Full-text · Article · Jul 2014 · Clinical Proteomics
  • Source
    • "Information from qualitative comprehensive proteomics studies on CVF showed that this biological fluid contains proteins/ peptides with intrinsic anti-HIV activity such as defensins, lactoferrin , lysozyme, cathelicidin and SLPI (Cole and Cole, 2008; Hirbod and Broliden, 2007; Kazmi et al., 2006; Zegels et al., 2009). In addition, (Venkataraman et al., 2005) demonstrated that the cationic fraction of CVF has inherent anti-HIV activity and hypothesized that this activity is the result of a complex synergism between different proteins in CVF (Levinson et al., 2012). Later, a study of Levinson et al. (2012) confirmed these findings and pointed to HNP1-3 and LL-37 as possible mediators. "
    [Show abstract] [Hide abstract]
    ABSTRACT: HIV-exposed seronegative individuals (HESNs) are persons who possess in vivo resistance against HIV. Using iTRAQ, we compared protein abundance profiles from cervicovaginal fluid (CVF) samples obtained from HESNs with samples from low-risk seronegative and from seropositive persons. Serpin A5 and myeloblastin were up- and downregulated, respectively. We hypothesize that a balance between the downregulation of serine proteinases and the upregulation of their inhibitors may contribute to HIV-resistance Figure optionsDownload full-size imageDownload high-quality image (155 K)Download as PowerPoint slide
    Full-text · Article · Jun 2014 · Virology
  • Source
    • "We traced the mechanism of the anti-HIV activity of HD5 under serum-deprived conditions to defensin-mediated cell death, which is not known to occur in the milieu of the genital mucosa. Since abundant and diverse proteins are present in cervico-vaginal fluid [19], [20], [21] and lymphocytes are viable at the genital mucosa despite the enrichment of antimicrobial peptides including HD5 [1], [11], [22], [23], primary CD4+ T cells cultured under serum deprived conditions are unlikely to represent mucosal CD4+ T cells. "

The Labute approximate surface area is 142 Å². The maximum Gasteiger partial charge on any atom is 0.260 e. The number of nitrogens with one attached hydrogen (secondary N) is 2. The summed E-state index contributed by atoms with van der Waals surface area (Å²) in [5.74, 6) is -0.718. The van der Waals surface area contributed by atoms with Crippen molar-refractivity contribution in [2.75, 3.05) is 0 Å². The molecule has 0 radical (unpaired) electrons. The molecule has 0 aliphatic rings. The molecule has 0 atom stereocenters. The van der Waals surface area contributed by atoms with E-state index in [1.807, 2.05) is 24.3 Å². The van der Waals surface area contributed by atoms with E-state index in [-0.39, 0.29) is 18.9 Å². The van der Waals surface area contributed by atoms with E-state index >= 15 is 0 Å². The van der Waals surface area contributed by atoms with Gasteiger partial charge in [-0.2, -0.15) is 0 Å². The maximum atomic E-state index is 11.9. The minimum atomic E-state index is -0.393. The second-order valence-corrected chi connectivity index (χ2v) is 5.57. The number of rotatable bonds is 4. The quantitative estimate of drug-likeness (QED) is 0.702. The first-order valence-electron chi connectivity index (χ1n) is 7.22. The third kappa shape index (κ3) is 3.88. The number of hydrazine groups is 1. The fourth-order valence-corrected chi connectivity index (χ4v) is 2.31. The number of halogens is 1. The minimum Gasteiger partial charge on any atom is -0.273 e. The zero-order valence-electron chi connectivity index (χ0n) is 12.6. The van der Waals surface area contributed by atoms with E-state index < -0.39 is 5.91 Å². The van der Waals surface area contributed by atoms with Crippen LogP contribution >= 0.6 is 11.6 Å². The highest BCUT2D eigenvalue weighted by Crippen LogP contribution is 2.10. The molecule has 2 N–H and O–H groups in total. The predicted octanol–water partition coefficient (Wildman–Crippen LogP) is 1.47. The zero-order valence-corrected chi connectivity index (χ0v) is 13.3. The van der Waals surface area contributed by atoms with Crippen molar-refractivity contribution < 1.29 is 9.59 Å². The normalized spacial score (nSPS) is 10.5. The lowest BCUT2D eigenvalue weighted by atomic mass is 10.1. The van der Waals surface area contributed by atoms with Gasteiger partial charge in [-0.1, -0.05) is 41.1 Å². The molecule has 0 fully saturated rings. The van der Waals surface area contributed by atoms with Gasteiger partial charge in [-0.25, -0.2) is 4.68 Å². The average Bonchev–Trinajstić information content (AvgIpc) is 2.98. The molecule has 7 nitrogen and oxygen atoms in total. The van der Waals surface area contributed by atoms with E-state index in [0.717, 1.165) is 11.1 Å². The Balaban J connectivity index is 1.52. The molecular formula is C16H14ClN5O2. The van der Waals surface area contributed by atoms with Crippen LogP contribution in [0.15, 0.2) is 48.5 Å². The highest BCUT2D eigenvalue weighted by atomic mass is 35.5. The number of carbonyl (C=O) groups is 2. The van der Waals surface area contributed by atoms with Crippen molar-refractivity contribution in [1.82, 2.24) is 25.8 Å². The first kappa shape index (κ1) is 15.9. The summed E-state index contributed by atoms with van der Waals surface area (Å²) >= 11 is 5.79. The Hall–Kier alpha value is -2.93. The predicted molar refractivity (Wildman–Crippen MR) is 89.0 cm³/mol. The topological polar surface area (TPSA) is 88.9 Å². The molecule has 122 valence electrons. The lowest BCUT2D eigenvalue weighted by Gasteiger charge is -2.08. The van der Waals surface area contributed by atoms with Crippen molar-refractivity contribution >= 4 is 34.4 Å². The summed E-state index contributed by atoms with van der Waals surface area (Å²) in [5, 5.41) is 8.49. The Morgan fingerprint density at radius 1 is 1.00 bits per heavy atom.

[Show abstract] [Hide abstract]
    ABSTRACT: We have previously shown that human defensin 5 (HD5) promotes HIV infectivity in both primary CD4+ T cells and HeLa cells expressing CD4 and CCR5. HD5 is induced in response to sexually transmitted infections (STIs) such as Chlamydia trachomatis and Neisseria gonorrhoeae, suggesting it plays a role in STI-mediated enhancement of HIV transmission. In contrast to our findings, a recent study reports that HD5 has an anti-HIV effect in primary CD4+ T cells under serum-deprived conditions. To resolve these apparently contradictory observations, we investigated experimental parameters that might contribute to contrasting effects of HD5. Serum-deprived culture conditions were associated with anti-HIV activity. In contrast to the dependence of the HIV enhancing effect on HD5 structure, the anti-HIV activity in serum-deprived primary CD4+ T cells was independent of HD5 structure as the linear peptide [Abu] HD5 exhibited similar anti-HIV activity. Under serum deprived conditions, HD5 blocked CD4-receptor-independent HIV-1vsv infection before or after viral entry. We found that HD5 and its linear form induced significant cell death in primary CD4+ T cells under serum-deprived culture conditions. HD5-mediated apoptosis was observed as early as 2 h after addition of defensins to serum-deprived primary CD4+ T cells. In contrast to primary CD4+ T cells, HD5 did not induce cytotoxicity and promote HIV infectivity of HeLa-CD4-CCR5 cells under serum-deprived conditions. These results indicate that under serum-deprived culture conditions HD5 is toxic for primary CD4+ T cells, warranting caution in data interpretation.
    Full-text · Article · Sep 2013 · PLoS ONE
Show more